The Twitter home page has a section called “trending topics;” a list of the most used words and phrases that shows what users are most discussing at the current moment. A user can click on any of these topics and receive a time-sensitive list of “tweets” on the selected subject. This function became an invaluable asset in understanding the debacle in Iran. David Masters probably had no idea that his request for his son would be as popular as it would eventually become. Twitter’s “trending topics” are currently unrestricted and unsponsored, meaning literally anything is possible as long as enough people write about it. Topics such as Sarah Palin, Michael Jackson and even the word “goodnight” were flourishing at the time of Masters’ request to honor his son. As in the case of Iran, Twitter users took in upon themselves to say what was really important to them. “Thank you Aaron” was in the middle of the pack when I spotted a “tweet” by “MichelleinCal”, an intelligent, funny woman who is a traditional conservative, something a certain person from Alaska would be well advised to take notes from. After seeing her posts with “ThankyouAaron,” I was immediately saddened for the loss of someone who gave his life to serve their country.

The loss of a soldier’s life become more important to Twitter users than Wimbledon results, Michael Jackson rumors and Sarah Palin sarcasms. It became a mission for many to see Aaron honored in a matter befitting an American hero. I may not remember where I was when Michael Jackson’s “Thriller” was number one on the charts, but I will always remember seeing “thank you Aaron” becoming the top Twitter topic. If there had been any doubt of the internet’s ability to bring people together for a cause they believe in, the appreciation of the service of Aaron Fairbairn should eliminate this misconception completely. “Thank you Aaron” was a moment those involved will never forget. In an era where there are few true heroes, the Twitterverse chose to honor the life of a young man. Without the filtering and bias of the mainstream media, the world is showing it’s true heart and soul through social networking sites like Twitter and Facebook. Maybe real people don’t want to watch and read hours of coverage on Michael Jackson. Maybe they want to hear stories about real people doing real things, making hard choices that affect all of us. These stories do not gain much ground in the meeting rooms of newspapers and networks, but it has become obvious stories like that of Aaron Fairbairn’s are indeed what the world wants to talk about.

Sadly, there has been negative feedback about Aaron’s story. Initially, several Twitter users attempted to call the story fabricated. Worse yet were attempts to discredit his stepfather, David Masters on the grounds he was using his son’s death to promote himself. It is pathetic that some people have such malice inside them to incite these allegations. Apparently to these asshats, making a name for yourself by hurting other people is the only way they believe they can get noticed. Granted, comments made on Twitter and the internet in general are protected by the First Amendment. Lies, rumors and gossip do get people noticed. They also can result in extreme negative reaction (ask Perez Hilton). Thankfully, Fox News vetted and confirmed Aaron’s story. Subsequently, other news outlets would follow suit. In a slow newsday and a better world, more mainstream media coverage would have been given to Aaron. Despite the positive blurb from Fox News, the media’s focus turned back on a more famous individual, but not a man who in any logical sense could be described as a hero.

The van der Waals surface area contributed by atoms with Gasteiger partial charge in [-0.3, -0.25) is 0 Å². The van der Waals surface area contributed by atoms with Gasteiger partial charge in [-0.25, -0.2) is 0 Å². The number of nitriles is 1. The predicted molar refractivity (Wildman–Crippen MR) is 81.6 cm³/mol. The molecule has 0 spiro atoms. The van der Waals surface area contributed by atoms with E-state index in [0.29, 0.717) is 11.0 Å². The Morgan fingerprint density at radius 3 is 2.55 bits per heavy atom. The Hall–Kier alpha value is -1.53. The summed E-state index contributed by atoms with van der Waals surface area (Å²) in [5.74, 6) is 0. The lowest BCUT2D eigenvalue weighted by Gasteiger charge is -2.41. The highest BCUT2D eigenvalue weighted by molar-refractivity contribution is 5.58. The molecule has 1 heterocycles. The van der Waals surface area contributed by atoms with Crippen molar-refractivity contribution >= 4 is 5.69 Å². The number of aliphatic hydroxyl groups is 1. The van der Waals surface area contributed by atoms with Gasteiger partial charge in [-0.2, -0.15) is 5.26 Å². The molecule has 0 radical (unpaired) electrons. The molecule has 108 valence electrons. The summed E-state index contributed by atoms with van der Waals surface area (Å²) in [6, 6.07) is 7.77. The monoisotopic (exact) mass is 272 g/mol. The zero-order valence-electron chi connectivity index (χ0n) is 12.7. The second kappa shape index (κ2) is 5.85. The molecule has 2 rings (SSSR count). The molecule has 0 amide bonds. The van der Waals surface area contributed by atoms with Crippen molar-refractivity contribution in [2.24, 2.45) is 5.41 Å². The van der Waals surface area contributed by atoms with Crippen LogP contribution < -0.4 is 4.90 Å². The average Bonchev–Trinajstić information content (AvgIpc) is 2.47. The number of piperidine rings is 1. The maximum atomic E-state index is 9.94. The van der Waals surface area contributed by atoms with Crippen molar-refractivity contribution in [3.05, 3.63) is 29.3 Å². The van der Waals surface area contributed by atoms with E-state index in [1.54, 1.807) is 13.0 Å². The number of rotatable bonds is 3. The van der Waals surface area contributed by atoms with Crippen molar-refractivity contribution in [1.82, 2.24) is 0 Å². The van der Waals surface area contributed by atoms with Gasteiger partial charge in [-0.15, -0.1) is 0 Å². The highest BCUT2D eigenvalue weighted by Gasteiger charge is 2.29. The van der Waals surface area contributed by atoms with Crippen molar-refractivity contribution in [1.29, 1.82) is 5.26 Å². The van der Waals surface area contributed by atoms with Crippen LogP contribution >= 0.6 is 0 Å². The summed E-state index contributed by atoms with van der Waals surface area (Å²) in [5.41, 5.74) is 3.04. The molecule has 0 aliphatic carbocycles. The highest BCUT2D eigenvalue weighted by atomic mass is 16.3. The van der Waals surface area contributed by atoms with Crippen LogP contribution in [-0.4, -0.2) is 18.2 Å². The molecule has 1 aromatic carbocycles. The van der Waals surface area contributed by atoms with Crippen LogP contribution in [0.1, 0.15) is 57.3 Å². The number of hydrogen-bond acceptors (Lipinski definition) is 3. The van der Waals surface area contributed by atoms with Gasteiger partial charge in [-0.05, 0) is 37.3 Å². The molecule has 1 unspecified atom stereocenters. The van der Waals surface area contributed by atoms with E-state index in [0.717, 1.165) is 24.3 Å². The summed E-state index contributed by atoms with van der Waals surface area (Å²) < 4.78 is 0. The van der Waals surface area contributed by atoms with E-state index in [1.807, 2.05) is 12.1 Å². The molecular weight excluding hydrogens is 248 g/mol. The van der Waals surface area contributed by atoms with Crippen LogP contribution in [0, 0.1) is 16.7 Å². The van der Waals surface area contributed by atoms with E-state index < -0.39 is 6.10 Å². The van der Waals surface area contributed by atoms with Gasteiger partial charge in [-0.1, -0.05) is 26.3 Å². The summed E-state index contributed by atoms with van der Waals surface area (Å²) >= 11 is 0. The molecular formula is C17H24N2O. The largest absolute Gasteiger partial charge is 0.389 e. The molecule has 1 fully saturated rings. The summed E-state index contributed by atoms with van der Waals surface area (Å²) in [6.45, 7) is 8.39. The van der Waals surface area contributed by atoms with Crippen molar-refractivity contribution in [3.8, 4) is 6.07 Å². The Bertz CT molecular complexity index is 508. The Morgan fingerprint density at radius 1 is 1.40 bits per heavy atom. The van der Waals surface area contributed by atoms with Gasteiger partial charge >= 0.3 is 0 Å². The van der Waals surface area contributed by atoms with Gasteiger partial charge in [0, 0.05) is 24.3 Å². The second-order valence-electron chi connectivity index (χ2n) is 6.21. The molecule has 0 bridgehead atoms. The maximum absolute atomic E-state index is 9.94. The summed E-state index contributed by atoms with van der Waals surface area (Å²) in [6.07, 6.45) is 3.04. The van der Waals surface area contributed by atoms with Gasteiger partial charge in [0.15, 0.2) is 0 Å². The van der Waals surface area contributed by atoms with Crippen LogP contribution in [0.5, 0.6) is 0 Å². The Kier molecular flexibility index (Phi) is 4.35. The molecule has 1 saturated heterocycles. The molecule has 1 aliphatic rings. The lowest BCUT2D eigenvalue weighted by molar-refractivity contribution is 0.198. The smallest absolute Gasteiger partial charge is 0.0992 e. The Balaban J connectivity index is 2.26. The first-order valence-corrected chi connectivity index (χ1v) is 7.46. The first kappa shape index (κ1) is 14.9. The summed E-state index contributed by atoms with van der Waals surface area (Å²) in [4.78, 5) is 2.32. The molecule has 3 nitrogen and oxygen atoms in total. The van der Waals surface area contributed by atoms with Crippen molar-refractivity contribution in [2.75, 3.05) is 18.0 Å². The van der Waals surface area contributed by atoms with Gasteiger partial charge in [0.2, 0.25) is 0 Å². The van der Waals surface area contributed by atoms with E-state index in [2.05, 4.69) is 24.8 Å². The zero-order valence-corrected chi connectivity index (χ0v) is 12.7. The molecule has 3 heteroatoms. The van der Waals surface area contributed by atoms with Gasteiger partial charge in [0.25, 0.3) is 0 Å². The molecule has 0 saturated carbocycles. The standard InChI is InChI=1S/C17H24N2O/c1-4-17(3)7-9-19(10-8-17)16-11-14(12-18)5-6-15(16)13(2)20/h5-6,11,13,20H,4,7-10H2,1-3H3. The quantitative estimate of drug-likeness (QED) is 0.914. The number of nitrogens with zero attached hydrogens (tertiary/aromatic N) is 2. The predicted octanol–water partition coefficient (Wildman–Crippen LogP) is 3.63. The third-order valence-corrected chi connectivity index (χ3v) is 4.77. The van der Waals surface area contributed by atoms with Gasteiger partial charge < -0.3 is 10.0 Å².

One begins to wonder if this is a war. A war declared by the mainstream media versus Web 2.0. The old school media makes a living by reporting and manipulating the news. The supposedly unconnected, attention-grabbing bloggers and Twitterers are not making a living by reporting. They are reporting the news because they are living it. What people feel in real time stands in complete contrast to talking points, ratings graphs or whatever the editor or producer decides should be broadcast. The mainstream media appeals to their demographics and their bottom line. They are beholden to their advertisers and producers. Their supposed embrace of Twitter and Facebook is nothing but a façade designed to keep what little hold on the news they have left. Instead of running stories on Aaron Fairbairn and the half dozen plus other soldiers who died in the last week, the mainstream media kept its focus largely on Michael Jackson. The Jackson story is one the media had basic control of most information. Given his reclusive nature, it was unlikely any average citizen would garner a scoop that would upstage the very biased, controlled coverage. This journalistic debacle would culminate Tuesday, July 7th, with hours upon hours of coverage of Jackson’s memorial service. Many announcers seemed excited to have work, making one wonder if they were actually celebrating a funeral. It seemed July 7th would go down in history as the day the media died.

Aaron Fairbairn was not a celebrity, but he became in death more loved and respected than the uber-famous Jackson, whose memory will always be dogged with rumors and scandal. Aaron’s life and interests might remind you of people you know. His MySpace profile reads: “Hey my name is Aaron Faibairn, I am 20 and in the army. I like to ride dirtbikes, go muddin and all of that kind of stuff. One of my favorite things to do is work on my truck when I break it. I have a yamaha yz 125 I haven't got to ride it much because of work but i plan to go race it sometime.” There are many young men like Aaron, who love hanging with friends, playing with big toys and getting as dirty as they can. I wish I could have met him. Through MySpace, Facebook and Twitter, I kinda did. Making these connections meant more to me than a glossy funeral for a man few knew and even less understood. Given the choice of meeting either of these men, I’d rather go mudding with Aaron. Hopefully he’s rodding around on his Yamaha in the great beyond. Thank you, Aaron.